This limitation in pile-driving hours became ever more critical with each new broken pile that could not be driven to its required depth. NEAq's construction project manager, Jose Luis San Miguel, recalls hearing and feeling the pile-driving shocks from his project office two blocks away and thus sensing almost immediately when another pile-driving effort went in vain.

    He recalls that with so many failures in driving piles at their designated locations, the engineers finally gave up and told the builders: "you drive the piles where you can, and we'll come up with a foundation design to fit."

    The IMAX Technology

    An IMAX theater is much like a special laboratory, needing a precise set of environmental conditions. The Canadian-based IMAX Corporation sends its own technicians to oversee the design and installation of the screen surface and projection system. It also requires that one of its employees runs the films.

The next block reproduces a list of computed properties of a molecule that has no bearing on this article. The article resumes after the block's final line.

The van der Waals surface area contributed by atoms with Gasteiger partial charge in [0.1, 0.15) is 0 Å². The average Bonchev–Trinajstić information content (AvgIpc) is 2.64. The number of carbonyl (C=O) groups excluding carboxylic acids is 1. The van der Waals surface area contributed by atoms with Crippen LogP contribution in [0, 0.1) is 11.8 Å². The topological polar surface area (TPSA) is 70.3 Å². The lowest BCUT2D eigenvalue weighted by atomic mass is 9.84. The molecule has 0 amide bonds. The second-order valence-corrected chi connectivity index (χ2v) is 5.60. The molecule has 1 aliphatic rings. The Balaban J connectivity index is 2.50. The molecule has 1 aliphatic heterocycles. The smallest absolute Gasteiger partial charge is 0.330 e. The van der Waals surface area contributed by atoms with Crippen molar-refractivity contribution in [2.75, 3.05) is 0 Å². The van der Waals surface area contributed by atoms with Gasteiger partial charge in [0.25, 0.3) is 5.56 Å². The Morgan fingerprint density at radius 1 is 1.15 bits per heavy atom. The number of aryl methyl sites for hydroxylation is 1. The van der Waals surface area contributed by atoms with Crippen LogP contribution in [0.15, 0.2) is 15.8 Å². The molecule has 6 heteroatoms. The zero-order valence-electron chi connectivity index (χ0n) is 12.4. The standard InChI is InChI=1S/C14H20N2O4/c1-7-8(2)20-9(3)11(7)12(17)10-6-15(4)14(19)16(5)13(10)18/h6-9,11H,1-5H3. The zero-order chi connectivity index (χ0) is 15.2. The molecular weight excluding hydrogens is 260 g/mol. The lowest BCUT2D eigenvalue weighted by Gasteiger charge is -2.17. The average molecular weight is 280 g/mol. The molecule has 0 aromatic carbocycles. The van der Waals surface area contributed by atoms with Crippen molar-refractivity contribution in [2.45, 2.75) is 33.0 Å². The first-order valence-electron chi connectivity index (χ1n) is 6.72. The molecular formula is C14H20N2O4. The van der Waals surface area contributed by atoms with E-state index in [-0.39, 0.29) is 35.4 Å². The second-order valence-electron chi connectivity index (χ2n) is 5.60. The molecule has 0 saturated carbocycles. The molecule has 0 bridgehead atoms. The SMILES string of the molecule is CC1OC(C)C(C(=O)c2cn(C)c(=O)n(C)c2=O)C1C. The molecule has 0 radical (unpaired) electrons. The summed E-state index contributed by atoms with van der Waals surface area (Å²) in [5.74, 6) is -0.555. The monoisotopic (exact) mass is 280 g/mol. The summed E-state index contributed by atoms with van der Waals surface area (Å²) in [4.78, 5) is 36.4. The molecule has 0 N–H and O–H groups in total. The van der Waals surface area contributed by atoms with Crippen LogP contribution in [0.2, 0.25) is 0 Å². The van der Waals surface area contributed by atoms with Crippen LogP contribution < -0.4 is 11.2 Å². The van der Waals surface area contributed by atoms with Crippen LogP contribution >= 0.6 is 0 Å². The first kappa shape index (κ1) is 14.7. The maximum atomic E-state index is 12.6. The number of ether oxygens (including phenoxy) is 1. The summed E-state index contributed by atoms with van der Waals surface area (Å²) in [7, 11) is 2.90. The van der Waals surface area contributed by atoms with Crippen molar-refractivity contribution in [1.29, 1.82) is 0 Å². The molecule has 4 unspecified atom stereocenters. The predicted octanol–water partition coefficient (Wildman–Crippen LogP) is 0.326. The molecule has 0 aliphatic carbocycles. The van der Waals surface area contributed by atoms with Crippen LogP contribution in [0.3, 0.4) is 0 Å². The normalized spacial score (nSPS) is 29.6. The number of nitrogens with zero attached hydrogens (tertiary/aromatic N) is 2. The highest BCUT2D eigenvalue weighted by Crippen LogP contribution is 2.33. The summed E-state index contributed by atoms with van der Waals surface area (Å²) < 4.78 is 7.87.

With the IMAX 15,000-watt projection lamp so powerful that it can theoretically be seen from the moon, one can understand the need to exercise special care. Each reel of film weighs about 350 pounds (160 kilograms) and is moved around with a special forklift.

    Each frame of film is 15 by 70 millimeters, three times the size of frames used in conventional wide-screen theaters. The projection room is also equipped with a $100,000 digital projection system that can display a high-resolution image up to 40 feet (12 meters) wide by 50 feet (15 meters) high.

    The screen itself is as tall as a five-story building at 65 feet (20 meters) high by 75 feet (23 meters) wide. It is made of stretched vinyl and has a slight curvature. It must be painted by a special computer-driven painting rig that coats the screen with a special silver paint to increase image brightness.

    The current IMAX 3D technology first debuted at Expo '86 in Vancouver. The largest IMAX screen in the world is 97 feet (30 meters) high by 117 feet (36 meters) wide, installed in Sydney.